Museen are currently living through paradoxical times. The permanent exhibitions are deserted, while some of the special exhibitions are so packed that there could be a risk of infection if the vast majority of museums did not benefit from their spatial opulence, which often dates back to the nineteenth century. While one can effortlessly walk through ten halls in one of the world’s best collections, the Berlin Picture Gallery, without encountering another visitor, all the intelligently designed special exhibitions are well filled. There are long queues in front of “Rubens” in Stuttgart’s Staatsgalerie and “Rembrandt” in the Städel Frankfurt that you thought you’d never see again. The “Russian Impressionism” in the Potsdam private museum Barberini closed with 150,000 visitors, “Paula Modersohn-Becker” in the Frankfurt Schirn already reports 80,000 two weeks before the end – the longing for the original after the forced digital dry spells is obviously great. However, the fact that reference stocks are always available has a problem everywhere, paradoxically not least because almost everything can be called up digitally and in high resolution on your home screen without having to leave your cozy apartment.
Switzerland’s second largest art collection, with eight hundred thousand works, in the Musée d’art et d’histoire in Geneva was only too aware of this problem. Its director Marc-Olivier Wahler combined the useful with the pleasant. He gave carte blanche to the renowned curator and former director of the Center Pompidou in Paris and the Kunstpalast in Düsseldorf, Jean-Hubert Martin. He was allowed to clear out a complete floor of the “reference collection” of the huge museum and rearrange it as a special exhibition on the free three thousand five hundred square meters as he saw fit. The result is eight hundred and fifty objects under the title “Judge for yourself!”, which explain each other and purely visually – not a single text in the room insists, nothing tells the visitors what they should think about the pictures. It is noticeably moving away from the instruction manual exhibitions, in which, for example, cumbersome abstract art is to be explained in a way that is “understandable” and consumable through lengthy explanations.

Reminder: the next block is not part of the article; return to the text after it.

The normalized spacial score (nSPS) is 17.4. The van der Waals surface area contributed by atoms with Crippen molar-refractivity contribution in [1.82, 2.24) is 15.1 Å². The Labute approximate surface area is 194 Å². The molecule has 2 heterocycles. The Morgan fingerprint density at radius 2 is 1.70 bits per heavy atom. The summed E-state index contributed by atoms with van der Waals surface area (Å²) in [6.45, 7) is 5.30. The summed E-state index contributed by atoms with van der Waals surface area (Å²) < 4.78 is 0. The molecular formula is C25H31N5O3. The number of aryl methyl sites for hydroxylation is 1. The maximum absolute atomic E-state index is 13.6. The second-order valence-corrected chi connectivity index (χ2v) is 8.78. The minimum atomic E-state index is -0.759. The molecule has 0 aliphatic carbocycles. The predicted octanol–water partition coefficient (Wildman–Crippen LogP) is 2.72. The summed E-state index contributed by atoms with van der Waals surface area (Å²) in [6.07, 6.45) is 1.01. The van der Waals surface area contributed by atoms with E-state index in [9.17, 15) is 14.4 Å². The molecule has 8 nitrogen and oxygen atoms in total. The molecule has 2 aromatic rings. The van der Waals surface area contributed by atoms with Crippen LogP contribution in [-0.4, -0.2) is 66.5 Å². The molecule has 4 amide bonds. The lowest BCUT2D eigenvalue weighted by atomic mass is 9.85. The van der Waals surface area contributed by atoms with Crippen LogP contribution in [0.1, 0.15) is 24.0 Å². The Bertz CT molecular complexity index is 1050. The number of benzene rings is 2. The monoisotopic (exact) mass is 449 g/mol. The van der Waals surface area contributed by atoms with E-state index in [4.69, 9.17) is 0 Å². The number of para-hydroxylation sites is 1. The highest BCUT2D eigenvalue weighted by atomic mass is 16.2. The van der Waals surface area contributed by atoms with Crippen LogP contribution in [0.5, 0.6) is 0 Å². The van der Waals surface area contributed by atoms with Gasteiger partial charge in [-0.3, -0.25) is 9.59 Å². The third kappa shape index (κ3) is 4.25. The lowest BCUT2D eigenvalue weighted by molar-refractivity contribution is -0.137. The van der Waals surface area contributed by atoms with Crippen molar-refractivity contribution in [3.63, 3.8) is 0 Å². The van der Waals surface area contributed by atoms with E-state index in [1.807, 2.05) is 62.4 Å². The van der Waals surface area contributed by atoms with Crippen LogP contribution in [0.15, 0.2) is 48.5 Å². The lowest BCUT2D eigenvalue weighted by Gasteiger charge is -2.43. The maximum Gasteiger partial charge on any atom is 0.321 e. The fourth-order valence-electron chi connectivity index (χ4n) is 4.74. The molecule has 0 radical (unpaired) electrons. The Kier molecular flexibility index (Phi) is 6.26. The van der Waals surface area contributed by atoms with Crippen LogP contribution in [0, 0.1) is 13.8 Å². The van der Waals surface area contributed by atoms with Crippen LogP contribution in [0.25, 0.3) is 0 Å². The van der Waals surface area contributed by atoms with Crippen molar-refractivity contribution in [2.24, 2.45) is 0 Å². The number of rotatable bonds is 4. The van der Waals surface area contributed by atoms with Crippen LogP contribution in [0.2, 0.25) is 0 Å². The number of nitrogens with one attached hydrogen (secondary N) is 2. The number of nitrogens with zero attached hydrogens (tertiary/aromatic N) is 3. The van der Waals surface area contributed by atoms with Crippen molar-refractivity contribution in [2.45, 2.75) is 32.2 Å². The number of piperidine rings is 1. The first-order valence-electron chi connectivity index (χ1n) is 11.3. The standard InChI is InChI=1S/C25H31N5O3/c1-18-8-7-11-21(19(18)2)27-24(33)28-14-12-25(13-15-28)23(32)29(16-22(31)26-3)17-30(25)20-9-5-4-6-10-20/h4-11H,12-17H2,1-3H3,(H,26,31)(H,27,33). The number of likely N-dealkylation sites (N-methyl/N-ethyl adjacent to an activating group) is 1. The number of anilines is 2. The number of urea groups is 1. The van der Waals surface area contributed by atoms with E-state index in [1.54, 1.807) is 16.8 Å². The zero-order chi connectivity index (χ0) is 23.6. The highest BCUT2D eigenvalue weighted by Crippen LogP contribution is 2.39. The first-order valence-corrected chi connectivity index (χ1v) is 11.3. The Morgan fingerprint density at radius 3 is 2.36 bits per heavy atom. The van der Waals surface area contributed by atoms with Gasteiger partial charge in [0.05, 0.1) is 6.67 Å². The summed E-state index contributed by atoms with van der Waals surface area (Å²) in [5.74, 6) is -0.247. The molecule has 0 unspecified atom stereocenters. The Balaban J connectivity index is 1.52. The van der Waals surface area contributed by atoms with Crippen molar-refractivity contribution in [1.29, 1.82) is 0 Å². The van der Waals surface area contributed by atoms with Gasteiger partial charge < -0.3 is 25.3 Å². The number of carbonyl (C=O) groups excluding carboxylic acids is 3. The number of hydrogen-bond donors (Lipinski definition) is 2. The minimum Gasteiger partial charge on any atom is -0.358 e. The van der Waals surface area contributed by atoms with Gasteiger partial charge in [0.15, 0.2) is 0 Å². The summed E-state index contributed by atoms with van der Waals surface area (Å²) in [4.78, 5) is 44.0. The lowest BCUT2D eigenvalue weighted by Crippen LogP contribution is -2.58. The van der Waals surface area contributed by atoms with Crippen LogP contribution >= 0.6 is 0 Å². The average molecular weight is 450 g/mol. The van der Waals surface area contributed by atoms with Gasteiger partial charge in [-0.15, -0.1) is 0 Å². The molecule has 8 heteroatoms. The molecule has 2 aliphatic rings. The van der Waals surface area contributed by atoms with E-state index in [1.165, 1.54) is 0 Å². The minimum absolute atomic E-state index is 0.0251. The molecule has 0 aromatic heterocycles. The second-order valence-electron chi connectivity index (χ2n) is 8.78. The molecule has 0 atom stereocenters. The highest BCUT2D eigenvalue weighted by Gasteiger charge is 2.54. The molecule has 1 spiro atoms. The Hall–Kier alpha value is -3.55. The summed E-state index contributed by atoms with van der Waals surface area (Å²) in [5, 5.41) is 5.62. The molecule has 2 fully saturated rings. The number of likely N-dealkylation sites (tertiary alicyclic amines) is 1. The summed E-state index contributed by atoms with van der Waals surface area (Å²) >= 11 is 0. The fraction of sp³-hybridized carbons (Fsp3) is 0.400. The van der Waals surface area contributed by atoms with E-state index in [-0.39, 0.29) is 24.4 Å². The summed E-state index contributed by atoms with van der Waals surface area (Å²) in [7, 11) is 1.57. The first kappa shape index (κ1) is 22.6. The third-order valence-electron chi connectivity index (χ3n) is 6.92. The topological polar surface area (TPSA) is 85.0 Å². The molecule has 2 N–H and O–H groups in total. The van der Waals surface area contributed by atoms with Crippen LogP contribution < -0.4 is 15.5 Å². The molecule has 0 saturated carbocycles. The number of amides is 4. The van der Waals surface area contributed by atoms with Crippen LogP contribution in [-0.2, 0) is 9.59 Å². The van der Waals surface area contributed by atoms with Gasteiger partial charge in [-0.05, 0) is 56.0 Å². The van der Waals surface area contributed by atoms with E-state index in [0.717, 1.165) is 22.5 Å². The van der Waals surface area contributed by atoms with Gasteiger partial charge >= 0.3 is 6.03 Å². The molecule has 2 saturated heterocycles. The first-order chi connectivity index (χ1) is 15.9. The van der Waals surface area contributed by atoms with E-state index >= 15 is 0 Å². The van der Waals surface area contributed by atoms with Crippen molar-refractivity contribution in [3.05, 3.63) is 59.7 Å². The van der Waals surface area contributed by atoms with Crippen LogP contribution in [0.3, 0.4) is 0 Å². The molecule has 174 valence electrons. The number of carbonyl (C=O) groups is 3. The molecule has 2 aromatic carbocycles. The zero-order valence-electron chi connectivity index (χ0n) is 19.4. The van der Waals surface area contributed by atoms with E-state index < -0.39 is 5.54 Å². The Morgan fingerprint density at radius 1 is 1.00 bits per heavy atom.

Jean-Hubert Martin calls his approach “pensée visuale”, figurative thinking. Stimulus and emotion should come well before the crispbread-pedagogical transfer of knowledge. In fact, until the mid-nineteenth century, museums were mostly run by artists, almost never to the detriment of the art purchased and exhibited. Because from 1850 the museums and the sciences became more and more specialized and soon houses for European, African, Oceanic or Indian art stood side by side in one and the same city without any connection, the curator tries these arts again under the heading of all-connecting, pictorial creativity bring together. In fifteen chapters, Martin offers new visual food for thought that are not restricted by themes (all read “From . . . to”, for example “From Bacchanal to Bistro” or “From Fraud to Beheading”) – in none of them are they in this form find museum. They are more reminiscent of the legendary Parisian show of the Surrealists in 1936, in which Breton, Dalí and Co. under a sky made of concrete sacks and at the same time as in a baroque art chamber with relish naturalia With Artificialia sewn together, and in particular to Aby Warburg’s Mnemosyne atlas of global pictorial affinities, which also reconciled high and low.
#Geneva #exhibition #darkness #light